Yesterday, as BAE systems unveiled Taranis, their new unmanned combat drone technical demonstrator at their factory in Warton, near Preston we held a small protest vigil at the front gates. According to Defence Minister Gerald Howarth speaking at the event, the combat drone “reflects the best of our nation’s advanced design and technology skills.”
There was some grumbling amongst those present that details were scant and and Taranis could only viewed at some distance. Indeed the drone, which was supposed to be flying this year, is already a year late. At a cost of £143 million the demonstrator, as the Daily Mail puts it, “spearheads BAE’s drive to convince the Ministry of Defence to invest in the next generation of unmanned aircraft.”
Taranis, named after the Celtic god of thunder, is different from the UK’s current drones as it is designed not to be flown remotely from the ground via satellite, as current unmanned drones are, but rather programmed pre-flight to carry out its mission, whether intelligence, surveillance or armed strike. To make the aircraft ‘more stealthy’ i.e. invisisible to radar, the drone’s bombs and missiles are carried internally.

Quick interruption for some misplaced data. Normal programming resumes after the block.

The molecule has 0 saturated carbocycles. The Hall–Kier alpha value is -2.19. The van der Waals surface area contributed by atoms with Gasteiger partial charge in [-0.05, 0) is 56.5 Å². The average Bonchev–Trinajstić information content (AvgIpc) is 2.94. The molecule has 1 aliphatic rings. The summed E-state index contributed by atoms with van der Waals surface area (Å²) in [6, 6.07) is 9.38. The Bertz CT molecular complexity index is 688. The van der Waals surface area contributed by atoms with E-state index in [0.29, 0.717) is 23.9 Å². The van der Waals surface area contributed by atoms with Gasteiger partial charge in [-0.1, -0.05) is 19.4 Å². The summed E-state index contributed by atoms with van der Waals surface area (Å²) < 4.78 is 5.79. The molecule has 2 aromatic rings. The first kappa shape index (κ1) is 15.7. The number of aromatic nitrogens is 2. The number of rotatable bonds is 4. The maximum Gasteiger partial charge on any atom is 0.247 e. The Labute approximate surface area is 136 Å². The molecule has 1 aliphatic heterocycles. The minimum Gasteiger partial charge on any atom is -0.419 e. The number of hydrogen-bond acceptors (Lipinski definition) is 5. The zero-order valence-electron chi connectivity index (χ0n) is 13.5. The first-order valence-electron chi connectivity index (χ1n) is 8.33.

The company and the Ministry of Defence (MoD) are at pains to point our that the ‘robotic drone’ will absolutely always be in human control. The military are concerned that the public have the wrong attitude to drones and are planning to go to considerable length to re-educate us. Speaking following objections to the allowing of drones to be flown at Salisbury Plain, Lt Cdr Gerry Corbett said
“”The public perception is either: they’re spying on us; they’re shooting at us; or they’re not safe. We are trying to get rid of the phrase UAV. They are aircraft and they are piloted, albeit remotely.”
Speaking up on behalf of the ‘un-reeducated’ we held a small vigil at the gates calling on BAE to work for peace and not war. Response from the hundreds of workers we saw was mostly friendly with our banner, ‘The only good drone is a vuvuzela – Stop Taranis’ raising smiles.
Categories: Drone campaigning